An antique dowry bag in Kutch Embroidery
|Alternative names||Kutchi Embroidery|
|Description||handicraft and textile signature art tradition of the tribal community of Kutch|
|Registered||Its logo registered in January 2012|
|Material||Cotton and silk cloth and thread|
The Kutch Embroidery is a handicraft and textile signature art tradition of the tribal community of Kutch District in Gujarat, India. This embroidery with its rich designs has made a notable contribution to the Indian embroidery traditions. The embroidery, practiced normally by women is generally done on fabrics of cotton, in the form of a net using cotton or silk threads. In certain patterns, it is also crafted over silk and satin. The types of stitches adopted are “square chain, double buttonhole, pattern darning, running stitch, satin and straight stitches”. The signature effect of the colorful embroidery sparkles when small mirrors called abhla are sewn over the geometrically shaped designs. Depending on the tribal sub groups of Rabari, Garasia Jat, and Mutava involved with this craft work many hand embroidered ethnic styles have evolved. These six styles: Suf, khaarek, paako, Rabari, Garasia Jat, and Mutava.
This embroidery product of Kutch has been registered for protection under the List of Geographical indication of the Trade Related Intellectual Property Rights (TRIPS) agreement. In March 2013, it was listed as "Kutch Embroidery" under the GI Act 1999 of the Government of India with registration confirmed by the Controller General of Patents Designs and Trademarks under Class 24 Textile and Textile Goods, and its logo registered in November 2015 vide application number 509 for the dated 8 January 2012.
History of the Kutch Embroidery is traced to the 16th and 17th centuries when people migrated from the countries such as Afghanistan, Greece, Germany, Iran and Iraq to Gujarat. It is also said that cobblers known as Mochis were trained in this art form by the Muslim sufi saints of Sindh. The art form became a vocation for women of Kutch not only to meet their own clothing requirements but also to make a living, in view of severe dry and very hot conditions of Kutch. It became a generational art with the skills taught from mother to daughter. They embroidered clothes for festive occasions and to decorate deities and to create a source of income.
Embroidered products are of 16 types known by specific names as:
Ahir is type done by peasants of Ahir community with designs of animals and birds done with chain stitch with hooked needles, herringbone stitch and fixed with small mirrors known as 'abhla', practiced by women during the lean season
Gotauvn or Gotany which includes Chekan, Chopad, Katri and Mukko types, is done by Muslim pastoral people of 11 villages, using several intricate patterns of stitches, expensive silk fabrics, metallic threads and mirrors.
Jat-Garasia and Jat-Fakirani are done by the two Jat communities, is a cross stitch product with intensive use of mirrors of small size adopting "satin stitch with radiating circles of a couched stitch".
Neran meaning "eye brows" is a unique style which adopts buttonhole stitch in the shape of a curve.
Pakko done by the Sodha, Rajput and Megwar people, which is akin to the Ahir style with dominance of geometric designs with an embossed appearance and is embroidered with close knitting with buttonhole stitches.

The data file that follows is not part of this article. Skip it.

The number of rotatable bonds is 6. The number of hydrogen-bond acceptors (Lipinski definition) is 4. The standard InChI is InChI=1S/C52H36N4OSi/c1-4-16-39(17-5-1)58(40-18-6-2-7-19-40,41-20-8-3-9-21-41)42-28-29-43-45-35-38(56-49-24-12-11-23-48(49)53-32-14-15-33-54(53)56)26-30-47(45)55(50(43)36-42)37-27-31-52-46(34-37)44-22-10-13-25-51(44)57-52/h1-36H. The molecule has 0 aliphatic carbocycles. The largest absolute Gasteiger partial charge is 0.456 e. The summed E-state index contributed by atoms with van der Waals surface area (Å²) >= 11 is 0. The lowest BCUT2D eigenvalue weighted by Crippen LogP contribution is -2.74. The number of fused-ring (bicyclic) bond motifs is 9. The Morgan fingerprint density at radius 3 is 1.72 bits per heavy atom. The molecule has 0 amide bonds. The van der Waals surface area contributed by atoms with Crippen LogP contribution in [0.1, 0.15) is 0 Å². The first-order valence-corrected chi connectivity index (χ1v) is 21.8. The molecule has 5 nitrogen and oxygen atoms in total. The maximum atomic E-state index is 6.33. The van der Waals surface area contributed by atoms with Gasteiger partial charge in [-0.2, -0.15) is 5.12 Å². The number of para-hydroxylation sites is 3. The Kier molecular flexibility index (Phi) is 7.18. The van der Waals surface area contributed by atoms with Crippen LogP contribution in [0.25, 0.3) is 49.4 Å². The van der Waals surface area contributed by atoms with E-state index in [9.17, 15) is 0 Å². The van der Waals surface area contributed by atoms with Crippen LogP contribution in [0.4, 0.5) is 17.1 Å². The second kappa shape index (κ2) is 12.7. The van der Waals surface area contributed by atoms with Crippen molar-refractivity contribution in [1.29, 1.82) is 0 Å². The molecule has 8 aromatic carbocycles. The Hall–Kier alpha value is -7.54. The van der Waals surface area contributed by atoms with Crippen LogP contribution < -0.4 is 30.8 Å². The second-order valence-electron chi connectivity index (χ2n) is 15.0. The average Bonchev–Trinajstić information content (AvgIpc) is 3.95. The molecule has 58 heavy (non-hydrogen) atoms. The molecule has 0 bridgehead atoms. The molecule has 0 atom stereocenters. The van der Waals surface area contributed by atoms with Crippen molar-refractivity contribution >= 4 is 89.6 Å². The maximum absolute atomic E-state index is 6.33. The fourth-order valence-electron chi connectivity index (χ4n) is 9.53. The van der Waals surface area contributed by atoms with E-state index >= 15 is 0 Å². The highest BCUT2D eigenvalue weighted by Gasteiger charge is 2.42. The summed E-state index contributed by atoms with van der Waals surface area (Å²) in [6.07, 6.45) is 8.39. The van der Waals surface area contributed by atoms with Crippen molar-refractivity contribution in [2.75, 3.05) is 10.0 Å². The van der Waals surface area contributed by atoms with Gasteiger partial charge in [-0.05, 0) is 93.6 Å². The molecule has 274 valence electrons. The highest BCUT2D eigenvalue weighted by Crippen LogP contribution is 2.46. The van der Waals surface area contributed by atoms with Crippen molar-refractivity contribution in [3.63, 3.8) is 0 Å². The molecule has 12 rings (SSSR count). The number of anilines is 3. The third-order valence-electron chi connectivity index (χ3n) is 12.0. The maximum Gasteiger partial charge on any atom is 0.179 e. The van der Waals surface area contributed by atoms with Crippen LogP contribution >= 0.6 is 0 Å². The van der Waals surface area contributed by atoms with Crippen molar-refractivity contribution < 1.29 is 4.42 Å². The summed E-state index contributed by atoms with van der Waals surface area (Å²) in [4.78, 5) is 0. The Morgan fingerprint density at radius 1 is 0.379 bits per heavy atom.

Rabari made by Rabaris of the Giri region, with prominent patterns adopted from mythology are made in several shapes embroidered with "square chain interlaced with buttonhole" stitches fixed with mirrors, it is unlike another any other embroidery of Kutch. Khadi material in maroon colour is used as the fabric to make door hangings, canopies, wall decorations, etc. It is also said that Rabaris of Kutch reportedly migrated from Sindh in the 14th century and brought their traditional style with them and developed a regional style which was a composite style unlike other types then in vogue in Kutch. The mochi embroidery style with "chin stitch and parrot circle" patterns influenced their styles.
Soof meaning "neat and clean" is made in geometric designs dominated by a "chevron design" known as 'leher' or 'waves' which gives the product a unique pattern which is an innovation.
6,000 women are engaged in this work. Many societies and some private corporations are involved in their production.
The materials used for the embroidery consist of fabrics made of threads of cotton, silk woolen and mashru (an Arabic name). The types of threads used are of floss silk and other varieties. Tracing paper and its associated product are used for drawing the designs. Other essential embroidering tools and material are needle, mirrors, and sequins. Embroidery is done with the fabric fixed on an adjustable embroidery frame to adjust the tension of the cloth or by holding the fabric in hand.
The designs created on the cloth to embroider relate to the themes of daily lifestyles, animals and birds (like elephant, camel, parrot, peacock, etc.), flora, religious places such as temples, and figurines of women in dancing postures.
The procedure adopted for stitching with needles is by inserting them into the fabric and bringing it up in one motion and then pulling the thread. A thimble is used with the help of the middle finger to speed up the process. Some of the major stitches used are identified by specific names such as "Mochi Bharat, Shisha or Abhala mirror work, Heer Bharat, Soof, Kharek and Paako".
Mirrors or glass pieces in different shapes are stitched to the fabric to make it shine; it is a specialty in the rituals and folklore culture of the pastoral community of Rabaris of Kutch. The best quality embroidery is known as "aari" which was done earlier for the royal family and well to do families.